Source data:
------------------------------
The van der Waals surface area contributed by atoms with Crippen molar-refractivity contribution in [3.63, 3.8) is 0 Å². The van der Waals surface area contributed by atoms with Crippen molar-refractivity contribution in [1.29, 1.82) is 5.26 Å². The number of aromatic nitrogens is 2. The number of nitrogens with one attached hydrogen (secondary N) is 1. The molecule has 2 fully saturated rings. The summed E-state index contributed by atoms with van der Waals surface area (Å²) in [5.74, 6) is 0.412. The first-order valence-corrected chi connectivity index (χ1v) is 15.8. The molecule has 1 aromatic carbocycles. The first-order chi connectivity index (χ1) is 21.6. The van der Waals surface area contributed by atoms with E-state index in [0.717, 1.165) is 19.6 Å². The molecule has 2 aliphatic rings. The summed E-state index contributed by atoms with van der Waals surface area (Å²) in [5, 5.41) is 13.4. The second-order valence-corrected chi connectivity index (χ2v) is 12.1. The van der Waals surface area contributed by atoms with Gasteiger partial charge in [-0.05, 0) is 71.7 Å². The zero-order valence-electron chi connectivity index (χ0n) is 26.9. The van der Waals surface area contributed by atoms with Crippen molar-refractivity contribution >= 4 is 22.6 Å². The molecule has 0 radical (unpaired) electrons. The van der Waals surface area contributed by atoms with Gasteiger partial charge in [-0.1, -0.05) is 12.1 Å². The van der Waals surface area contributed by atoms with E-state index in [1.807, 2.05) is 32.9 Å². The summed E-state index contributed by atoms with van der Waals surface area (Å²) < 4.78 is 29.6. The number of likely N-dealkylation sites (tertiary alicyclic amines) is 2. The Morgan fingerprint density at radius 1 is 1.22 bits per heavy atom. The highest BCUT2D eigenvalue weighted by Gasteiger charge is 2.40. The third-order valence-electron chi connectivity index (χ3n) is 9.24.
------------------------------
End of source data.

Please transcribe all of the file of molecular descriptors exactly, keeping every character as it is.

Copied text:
The van der Waals surface area contributed by atoms with Crippen molar-refractivity contribution in [3.63, 3.8) is 0 Å². The van der Waals surface area contributed by atoms with Crippen molar-refractivity contribution in [1.29, 1.82) is 5.26 Å². The number of aromatic nitrogens is 2. The number of nitrogens with one attached hydrogen (secondary N) is 1. The molecule has 2 fully saturated rings. The summed E-state index contributed by atoms with van der Waals surface area (Å²) in [5.74, 6) is 0.412. The first-order valence-corrected chi connectivity index (χ1v) is 15.8. The molecule has 1 aromatic carbocycles. The first-order chi connectivity index (χ1) is 21.6. The van der Waals surface area contributed by atoms with E-state index in [0.717, 1.165) is 19.6 Å². The molecule has 2 aliphatic rings. The summed E-state index contributed by atoms with van der Waals surface area (Å²) in [5, 5.41) is 13.4. The second-order valence-corrected chi connectivity index (χ2v) is 12.1. The van der Waals surface area contributed by atoms with Gasteiger partial charge in [-0.05, 0) is 71.7 Å². The zero-order valence-electron chi connectivity index (χ0n) is 26.9. The van der Waals surface area contributed by atoms with Crippen molar-refractivity contribution >= 4 is 22.6 Å². The molecule has 0 radical (unpaired) electrons. The van der Waals surface area contributed by atoms with Gasteiger partial charge in [-0.1, -0.05) is 12.1 Å². The van der Waals surface area contributed by atoms with E-state index in [1.807, 2.05) is 32.9 Å². The summed E-state index contributed by atoms with van der Waals surface area (Å²) < 4.78 is 29.6. The number of likely N-dealkylation sites (tertiary alicyclic amines) is 2. The Morgan fingerprint density at radius 1 is 1.22 bits per heavy atom. The highest BCUT2D eigenvalue weighted by Gasteiger charge is 2.40. The third-order valence-electron chi connectivity index (χ3n) is 9.24.